The Alcohol Beverage Control Administration announced today that it is making a major change to its program for regulating alcohol consumption for children under the age of 14, and replacing it with a “zero tolerance” policy that includes a ban on the sale of alcohol to minors.
This change will take effect on July 1.
“We have an obligation to protect our children from harmful alcohol consumption,” said Anne Wojcicki, commissioner of the Alcohol Beverages Control Administration, in a statement.
It also applies to the use of the alcohol in “off-premises consumption,” which will remain illegal. “
This policy change will not impact existing laws.
It also applies to the use of the alcohol in “off-premises consumption,” which will remain illegal.
It’s the second time that the agency has made changes to its alcohol enforcement policy.
In December, the agency announced that it would allow minors under the legal drinking age to buy alcoholic beverages at restaurants and liquor stores in the future, as long as they do not exceed the limit.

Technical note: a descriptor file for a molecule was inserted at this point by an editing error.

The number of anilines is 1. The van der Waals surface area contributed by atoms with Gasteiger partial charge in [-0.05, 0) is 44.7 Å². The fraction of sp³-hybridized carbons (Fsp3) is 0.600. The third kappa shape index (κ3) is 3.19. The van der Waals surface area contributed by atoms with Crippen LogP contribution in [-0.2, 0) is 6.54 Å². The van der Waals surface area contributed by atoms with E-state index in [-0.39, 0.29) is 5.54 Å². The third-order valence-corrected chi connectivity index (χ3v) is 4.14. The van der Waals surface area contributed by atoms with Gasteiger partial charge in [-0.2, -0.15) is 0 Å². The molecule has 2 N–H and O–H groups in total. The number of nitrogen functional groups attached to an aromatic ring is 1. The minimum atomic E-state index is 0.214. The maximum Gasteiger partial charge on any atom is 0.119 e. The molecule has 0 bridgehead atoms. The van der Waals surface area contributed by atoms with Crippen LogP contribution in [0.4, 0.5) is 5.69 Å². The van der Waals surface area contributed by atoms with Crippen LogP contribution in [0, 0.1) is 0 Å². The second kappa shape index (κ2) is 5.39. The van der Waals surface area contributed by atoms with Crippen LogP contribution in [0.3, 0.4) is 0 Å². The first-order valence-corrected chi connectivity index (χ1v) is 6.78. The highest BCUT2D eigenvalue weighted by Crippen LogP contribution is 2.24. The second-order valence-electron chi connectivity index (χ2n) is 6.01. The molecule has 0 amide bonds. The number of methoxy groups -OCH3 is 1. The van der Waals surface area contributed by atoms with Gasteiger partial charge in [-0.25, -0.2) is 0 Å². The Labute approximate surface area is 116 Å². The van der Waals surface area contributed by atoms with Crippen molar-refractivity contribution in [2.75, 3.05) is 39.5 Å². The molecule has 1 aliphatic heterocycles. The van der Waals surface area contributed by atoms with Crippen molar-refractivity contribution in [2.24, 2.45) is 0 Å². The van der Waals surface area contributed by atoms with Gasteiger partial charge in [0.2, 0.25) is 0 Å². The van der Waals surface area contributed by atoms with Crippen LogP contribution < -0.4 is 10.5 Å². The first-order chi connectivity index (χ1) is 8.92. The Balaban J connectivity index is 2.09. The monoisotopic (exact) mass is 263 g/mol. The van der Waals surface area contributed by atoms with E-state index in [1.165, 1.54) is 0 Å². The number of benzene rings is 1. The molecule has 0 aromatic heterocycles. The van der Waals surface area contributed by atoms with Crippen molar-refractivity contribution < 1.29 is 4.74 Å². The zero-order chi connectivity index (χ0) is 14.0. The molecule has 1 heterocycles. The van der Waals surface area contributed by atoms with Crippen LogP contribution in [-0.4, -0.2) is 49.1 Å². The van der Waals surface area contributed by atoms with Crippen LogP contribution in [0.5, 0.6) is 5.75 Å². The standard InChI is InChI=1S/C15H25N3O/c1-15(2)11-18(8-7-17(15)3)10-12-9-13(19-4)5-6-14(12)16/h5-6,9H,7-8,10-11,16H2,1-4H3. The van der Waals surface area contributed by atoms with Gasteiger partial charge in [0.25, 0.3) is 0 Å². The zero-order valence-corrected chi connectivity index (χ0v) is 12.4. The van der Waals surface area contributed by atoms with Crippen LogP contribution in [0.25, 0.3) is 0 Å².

In March, the government also began rolling out a new, more stringent drinking age for minors.
“And so I don’t think we should change the law.” “
The only thing we want to do is enforce the law,” he said.
“And so I don’t think we should change the law.”
But Wojchicki said that while this new policy will allow for increased enforcement, it will not stop alcohol sales from taking place.
“No one is going to stop underage drinking or sell underage alcohol,” he told ABC News.
“What we want is to make sure that we don’t encourage it.
We want to make it clear to the underage people that if they do that, they’re going to get caught.”
The new policy also applies only to the sale or possession of alcohol that is sold or provided to minors for consumption at home.
Under current laws, the only place where alcohol can be sold to minors is at places of public entertainment, including weddings and events sponsored by a religious organization.
The Alcohol Administration says that it will continue to work with local jurisdictions and the American Civil Liberties Union to develop new and more effective measures to enforce the existing laws as well as to address any future changes.